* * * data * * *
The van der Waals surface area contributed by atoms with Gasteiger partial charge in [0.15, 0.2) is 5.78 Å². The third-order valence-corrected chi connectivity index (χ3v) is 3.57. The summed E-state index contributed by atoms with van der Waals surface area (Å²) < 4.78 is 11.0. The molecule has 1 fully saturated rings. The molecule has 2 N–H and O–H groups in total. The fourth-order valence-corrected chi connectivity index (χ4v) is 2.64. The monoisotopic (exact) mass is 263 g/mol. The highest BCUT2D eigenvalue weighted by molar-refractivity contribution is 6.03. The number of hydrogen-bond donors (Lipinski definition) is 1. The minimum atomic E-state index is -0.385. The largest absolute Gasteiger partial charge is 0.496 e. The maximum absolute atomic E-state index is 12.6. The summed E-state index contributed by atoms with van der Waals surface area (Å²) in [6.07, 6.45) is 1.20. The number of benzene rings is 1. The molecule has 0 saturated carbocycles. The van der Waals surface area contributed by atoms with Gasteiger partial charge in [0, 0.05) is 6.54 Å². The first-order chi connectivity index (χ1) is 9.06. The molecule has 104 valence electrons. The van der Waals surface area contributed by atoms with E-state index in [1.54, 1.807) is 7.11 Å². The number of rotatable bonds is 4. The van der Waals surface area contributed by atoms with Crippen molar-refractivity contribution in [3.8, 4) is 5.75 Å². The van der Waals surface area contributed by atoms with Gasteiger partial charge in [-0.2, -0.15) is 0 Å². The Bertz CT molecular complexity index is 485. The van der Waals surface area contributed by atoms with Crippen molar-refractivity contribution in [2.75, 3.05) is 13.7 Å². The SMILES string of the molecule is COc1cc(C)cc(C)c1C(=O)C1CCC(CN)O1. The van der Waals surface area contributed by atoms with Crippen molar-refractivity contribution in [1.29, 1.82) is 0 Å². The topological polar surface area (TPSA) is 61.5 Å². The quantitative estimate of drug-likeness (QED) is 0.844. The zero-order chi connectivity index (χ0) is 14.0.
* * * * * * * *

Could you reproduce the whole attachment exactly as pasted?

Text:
The van der Waals surface area contributed by atoms with Gasteiger partial charge in [0.15, 0.2) is 5.78 Å². The third-order valence-corrected chi connectivity index (χ3v) is 3.57. The summed E-state index contributed by atoms with van der Waals surface area (Å²) < 4.78 is 11.0. The molecule has 1 fully saturated rings. The molecule has 2 N–H and O–H groups in total. The fourth-order valence-corrected chi connectivity index (χ4v) is 2.64. The monoisotopic (exact) mass is 263 g/mol. The highest BCUT2D eigenvalue weighted by molar-refractivity contribution is 6.03. The number of hydrogen-bond donors (Lipinski definition) is 1. The minimum atomic E-state index is -0.385. The largest absolute Gasteiger partial charge is 0.496 e. The maximum absolute atomic E-state index is 12.6. The summed E-state index contributed by atoms with van der Waals surface area (Å²) in [6.07, 6.45) is 1.20. The number of benzene rings is 1. The molecule has 0 saturated carbocycles. The van der Waals surface area contributed by atoms with Gasteiger partial charge in [0, 0.05) is 6.54 Å². The first-order chi connectivity index (χ1) is 9.06. The molecule has 104 valence electrons. The van der Waals surface area contributed by atoms with E-state index in [1.54, 1.807) is 7.11 Å². The number of rotatable bonds is 4. The van der Waals surface area contributed by atoms with Crippen molar-refractivity contribution in [3.8, 4) is 5.75 Å². The van der Waals surface area contributed by atoms with Gasteiger partial charge in [-0.2, -0.15) is 0 Å². The Bertz CT molecular complexity index is 485. The van der Waals surface area contributed by atoms with Crippen molar-refractivity contribution in [2.75, 3.05) is 13.7 Å². The SMILES string of the molecule is COc1cc(C)cc(C)c1C(=O)C1CCC(CN)O1. The van der Waals surface area contributed by atoms with Crippen molar-refractivity contribution in [1.29, 1.82) is 0 Å². The topological polar surface area (TPSA) is 61.5 Å². The quantitative estimate of drug-likeness (QED) is 0.844. The zero-order chi connectivity index (χ0) is 14.0.